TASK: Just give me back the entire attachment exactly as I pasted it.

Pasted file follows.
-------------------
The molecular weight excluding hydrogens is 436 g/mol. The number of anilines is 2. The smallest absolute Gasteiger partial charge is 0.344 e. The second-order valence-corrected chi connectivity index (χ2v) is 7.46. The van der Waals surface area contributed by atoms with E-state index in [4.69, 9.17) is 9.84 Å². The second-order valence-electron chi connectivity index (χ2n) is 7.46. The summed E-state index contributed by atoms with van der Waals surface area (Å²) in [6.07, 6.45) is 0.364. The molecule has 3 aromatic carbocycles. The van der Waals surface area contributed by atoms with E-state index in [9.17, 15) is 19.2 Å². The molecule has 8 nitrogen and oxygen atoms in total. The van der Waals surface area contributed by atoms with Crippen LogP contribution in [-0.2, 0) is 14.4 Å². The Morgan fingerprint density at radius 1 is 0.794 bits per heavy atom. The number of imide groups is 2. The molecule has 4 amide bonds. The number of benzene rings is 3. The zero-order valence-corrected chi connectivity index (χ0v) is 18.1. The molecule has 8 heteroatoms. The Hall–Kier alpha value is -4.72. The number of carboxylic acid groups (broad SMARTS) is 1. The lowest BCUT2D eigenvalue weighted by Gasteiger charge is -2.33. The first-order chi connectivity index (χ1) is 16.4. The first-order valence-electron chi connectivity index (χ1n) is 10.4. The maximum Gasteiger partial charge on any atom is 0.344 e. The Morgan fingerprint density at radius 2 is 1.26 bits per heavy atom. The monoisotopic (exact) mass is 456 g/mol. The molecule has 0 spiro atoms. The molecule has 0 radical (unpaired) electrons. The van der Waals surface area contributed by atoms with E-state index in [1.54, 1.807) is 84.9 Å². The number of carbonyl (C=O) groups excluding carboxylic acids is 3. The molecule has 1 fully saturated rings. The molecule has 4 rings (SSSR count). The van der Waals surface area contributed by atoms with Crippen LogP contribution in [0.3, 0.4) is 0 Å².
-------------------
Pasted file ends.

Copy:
The molecular weight excluding hydrogens is 436 g/mol. The number of anilines is 2. The smallest absolute Gasteiger partial charge is 0.344 e. The second-order valence-corrected chi connectivity index (χ2v) is 7.46. The van der Waals surface area contributed by atoms with E-state index in [4.69, 9.17) is 9.84 Å². The second-order valence-electron chi connectivity index (χ2n) is 7.46. The summed E-state index contributed by atoms with van der Waals surface area (Å²) in [6.07, 6.45) is 0.364. The molecule has 3 aromatic carbocycles. The van der Waals surface area contributed by atoms with E-state index in [9.17, 15) is 19.2 Å². The molecule has 8 nitrogen and oxygen atoms in total. The van der Waals surface area contributed by atoms with Crippen LogP contribution in [-0.2, 0) is 14.4 Å². The Morgan fingerprint density at radius 1 is 0.794 bits per heavy atom. The number of imide groups is 2. The molecule has 4 amide bonds. The number of benzene rings is 3. The zero-order valence-corrected chi connectivity index (χ0v) is 18.1. The molecule has 8 heteroatoms. The Hall–Kier alpha value is -4.72. The number of carboxylic acid groups (broad SMARTS) is 1. The lowest BCUT2D eigenvalue weighted by Gasteiger charge is -2.33. The first-order chi connectivity index (χ1) is 16.4. The first-order valence-electron chi connectivity index (χ1n) is 10.4. The maximum Gasteiger partial charge on any atom is 0.344 e. The Morgan fingerprint density at radius 2 is 1.26 bits per heavy atom. The monoisotopic (exact) mass is 456 g/mol. The molecule has 0 spiro atoms. The molecule has 0 radical (unpaired) electrons. The van der Waals surface area contributed by atoms with E-state index in [1.54, 1.807) is 84.9 Å². The number of carbonyl (C=O) groups excluding carboxylic acids is 3. The molecule has 1 fully saturated rings. The molecule has 4 rings (SSSR count). The van der Waals surface area contributed by atoms with Crippen LogP contribution in [0.3, 0.4) is 0 Å².